Esri ships CityEngine 2020.1
Wednesday, November 11, 2020 | Written by Jim Thacker
Esri has released CityEngine 2020.1, the latest version of procedural 3D city generation software, which adds the option to import assets in USD format for VFX and animation work.
Visualization, previs and game artists receive an automated export of detailed assets to Unreal Engine.
The update also expands CityEngine's toolset for drawing building floor plans and street layouts, including many new snap options. and improves the undo of the workflow and the display quality of the viewport.
A powerful procedural tool for generating 3D city models for urban planning and VFX
CityEngine generates detailed city models from simple procedural rules, imports data in standard file formats such as OBJ and DXF, and exports in formats such as FBX and Alembic.
While the software is aimed at architects and urban planners – it is integrated with ESRI's ArcGIS platform – it was also developed for entertainment purposes and has connections to DCC tools and game engines.
In recent years it has been used in a few major films: Scanline VFX used it to shoot the destruction of the city on Independence Day: Resurgence, and Walt Disney Animation Studios used it in Zootopia.
Import or export assets in USD format for VFX or animation work
For visual effects and animations, the most important change in CityEngine 2020.1 will be support for the increasingly important Universal Scene Description (USD) file format.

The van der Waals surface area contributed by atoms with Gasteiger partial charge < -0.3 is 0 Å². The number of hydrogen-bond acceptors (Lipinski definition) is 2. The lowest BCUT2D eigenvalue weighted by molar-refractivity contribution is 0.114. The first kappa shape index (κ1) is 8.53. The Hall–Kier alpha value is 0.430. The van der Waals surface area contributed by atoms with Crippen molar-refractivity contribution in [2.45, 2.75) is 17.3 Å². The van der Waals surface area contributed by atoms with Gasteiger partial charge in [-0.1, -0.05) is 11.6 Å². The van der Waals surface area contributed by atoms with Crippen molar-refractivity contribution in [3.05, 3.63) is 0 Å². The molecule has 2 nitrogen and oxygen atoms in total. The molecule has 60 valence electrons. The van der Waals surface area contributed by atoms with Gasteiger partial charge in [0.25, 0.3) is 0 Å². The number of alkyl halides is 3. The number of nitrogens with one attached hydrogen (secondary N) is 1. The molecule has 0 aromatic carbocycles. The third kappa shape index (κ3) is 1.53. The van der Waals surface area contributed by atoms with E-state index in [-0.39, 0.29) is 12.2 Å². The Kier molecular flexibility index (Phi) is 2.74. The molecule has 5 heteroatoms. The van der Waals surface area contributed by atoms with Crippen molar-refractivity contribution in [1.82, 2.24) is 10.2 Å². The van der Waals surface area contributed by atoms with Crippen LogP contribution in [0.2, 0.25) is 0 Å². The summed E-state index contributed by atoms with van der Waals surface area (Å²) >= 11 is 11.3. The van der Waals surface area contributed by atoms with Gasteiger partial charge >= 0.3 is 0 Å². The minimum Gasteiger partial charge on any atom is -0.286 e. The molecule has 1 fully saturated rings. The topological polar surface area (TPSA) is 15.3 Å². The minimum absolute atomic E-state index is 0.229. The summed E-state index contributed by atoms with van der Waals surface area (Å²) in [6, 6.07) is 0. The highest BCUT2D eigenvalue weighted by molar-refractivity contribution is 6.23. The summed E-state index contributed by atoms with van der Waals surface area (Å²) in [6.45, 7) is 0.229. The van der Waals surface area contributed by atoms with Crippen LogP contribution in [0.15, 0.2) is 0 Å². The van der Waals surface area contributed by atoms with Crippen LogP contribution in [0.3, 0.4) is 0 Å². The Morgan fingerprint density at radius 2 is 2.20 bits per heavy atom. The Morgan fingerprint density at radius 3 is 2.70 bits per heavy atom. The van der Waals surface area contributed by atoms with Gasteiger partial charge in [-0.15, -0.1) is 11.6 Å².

USD export was added in CityEngine 2020.0 earlier this year, with Esri noting that the format was the first to fully preserve the software's level hierarchies and object boundaries.
In addition, CityEngine 2020.1 offers the option to also import USD files, including static models and USD assets with existing CityEngine CGA rules.
Import works with .usd, .usda, and .usdc files, and materials based on the USD Preview Surface shader are automatically converted to CityEngine's native PBR materials.
Automatically generate LODs for export to Unreal Engine
Additionally, CityEngine's Datasmith exporter, which is used to export assets to Unreal Engine for visualization, pre-development, or game development, now supports levels of detail (LOD) controlled by CGA rules.
LOD assets are now automatically exported from every CityEngine project with the correct LOD rules, at least if you work under Windows: The exporter is currently only available for Windows.
Improvements to shape drawing, snapping, and viewport display
Changes to CityEngine's drawing toolset that creates building floor plans and street layouts include the option to use numeric values for distances in the Offset Shapes and Polygonal Road Creation tools.
Snapping has also been significantly improved: all shape drawing tools can snap onto models, the push-pull tool snap onto guides, and the measurement tools snap vertically onto edges or guides.
Other changes concern a better representation of transparent objects in the view window and a better integration into the urban planning software ArcGIS Urban from Esri. A full list can be found via the links below.
Prices and availability
CityEngine 2020.1 is available for 64-bit Windows 8.1+ and Server 2012+, RHEL 7 Linux and macOS 10.13-10.14.
Esri doesn't list prices directly on its website: when we reviewed the 2019.0 release, the company informed us that prices vary from country to country, according to local dealers.
Read an overview of the new features in CityEngine 2020.1
For a full list of what's new in CityEngine 2020.1, check out the online changelog
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